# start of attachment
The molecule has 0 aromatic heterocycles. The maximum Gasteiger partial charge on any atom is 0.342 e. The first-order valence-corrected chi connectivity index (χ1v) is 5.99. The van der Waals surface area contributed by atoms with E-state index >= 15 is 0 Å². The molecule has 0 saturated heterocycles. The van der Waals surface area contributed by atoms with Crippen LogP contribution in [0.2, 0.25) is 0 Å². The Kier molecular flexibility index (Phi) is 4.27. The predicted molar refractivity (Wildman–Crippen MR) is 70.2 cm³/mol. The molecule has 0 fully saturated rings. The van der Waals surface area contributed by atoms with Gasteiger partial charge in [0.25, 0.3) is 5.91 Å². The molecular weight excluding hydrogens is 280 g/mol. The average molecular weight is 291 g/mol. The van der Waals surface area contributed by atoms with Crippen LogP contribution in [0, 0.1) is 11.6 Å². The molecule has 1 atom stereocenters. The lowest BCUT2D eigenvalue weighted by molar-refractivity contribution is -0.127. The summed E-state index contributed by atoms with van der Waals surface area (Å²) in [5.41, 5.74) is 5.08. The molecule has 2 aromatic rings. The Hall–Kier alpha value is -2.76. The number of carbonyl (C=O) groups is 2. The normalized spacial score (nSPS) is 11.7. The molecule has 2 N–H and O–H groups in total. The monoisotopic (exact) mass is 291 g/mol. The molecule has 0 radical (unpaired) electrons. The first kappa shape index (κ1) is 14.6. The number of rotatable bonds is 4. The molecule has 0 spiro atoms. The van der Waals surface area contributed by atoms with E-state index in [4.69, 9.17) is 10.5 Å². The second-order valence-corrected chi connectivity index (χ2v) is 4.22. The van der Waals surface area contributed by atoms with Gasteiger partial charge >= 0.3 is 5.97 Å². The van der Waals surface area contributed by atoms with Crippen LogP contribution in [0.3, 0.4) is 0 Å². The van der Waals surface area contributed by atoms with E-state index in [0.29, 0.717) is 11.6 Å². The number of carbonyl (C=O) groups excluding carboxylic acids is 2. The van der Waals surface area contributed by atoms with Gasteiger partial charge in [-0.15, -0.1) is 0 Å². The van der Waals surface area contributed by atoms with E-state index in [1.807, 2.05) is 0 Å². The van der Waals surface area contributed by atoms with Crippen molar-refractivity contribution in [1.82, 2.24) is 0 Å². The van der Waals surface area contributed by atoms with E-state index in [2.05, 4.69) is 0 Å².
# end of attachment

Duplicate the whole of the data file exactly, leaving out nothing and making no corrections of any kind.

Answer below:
The molecule has 0 aromatic heterocycles. The maximum Gasteiger partial charge on any atom is 0.342 e. The first-order valence-corrected chi connectivity index (χ1v) is 5.99. The van der Waals surface area contributed by atoms with E-state index >= 15 is 0 Å². The molecule has 0 saturated heterocycles. The van der Waals surface area contributed by atoms with Crippen LogP contribution in [0.2, 0.25) is 0 Å². The Kier molecular flexibility index (Phi) is 4.27. The predicted molar refractivity (Wildman–Crippen MR) is 70.2 cm³/mol. The molecule has 0 fully saturated rings. The van der Waals surface area contributed by atoms with Gasteiger partial charge in [0.25, 0.3) is 5.91 Å². The molecular weight excluding hydrogens is 280 g/mol. The average molecular weight is 291 g/mol. The van der Waals surface area contributed by atoms with Crippen LogP contribution in [0, 0.1) is 11.6 Å². The molecule has 1 atom stereocenters. The lowest BCUT2D eigenvalue weighted by molar-refractivity contribution is -0.127. The summed E-state index contributed by atoms with van der Waals surface area (Å²) in [5.41, 5.74) is 5.08. The molecule has 2 aromatic rings. The Hall–Kier alpha value is -2.76. The number of carbonyl (C=O) groups is 2. The normalized spacial score (nSPS) is 11.7. The molecule has 2 N–H and O–H groups in total. The monoisotopic (exact) mass is 291 g/mol. The molecule has 0 radical (unpaired) electrons. The first kappa shape index (κ1) is 14.6. The number of rotatable bonds is 4. The molecule has 0 spiro atoms. The van der Waals surface area contributed by atoms with E-state index in [4.69, 9.17) is 10.5 Å². The second-order valence-corrected chi connectivity index (χ2v) is 4.22. The van der Waals surface area contributed by atoms with Gasteiger partial charge >= 0.3 is 5.97 Å². The van der Waals surface area contributed by atoms with Crippen LogP contribution in [0.3, 0.4) is 0 Å². The van der Waals surface area contributed by atoms with E-state index in [0.29, 0.717) is 11.6 Å². The number of carbonyl (C=O) groups excluding carboxylic acids is 2. The van der Waals surface area contributed by atoms with Gasteiger partial charge in [-0.15, -0.1) is 0 Å². The van der Waals surface area contributed by atoms with E-state index in [1.807, 2.05) is 0 Å². The van der Waals surface area contributed by atoms with Crippen molar-refractivity contribution in [1.82, 2.24) is 0 Å². The van der Waals surface area contributed by atoms with E-state index in [2.05, 4.69) is 0 Å².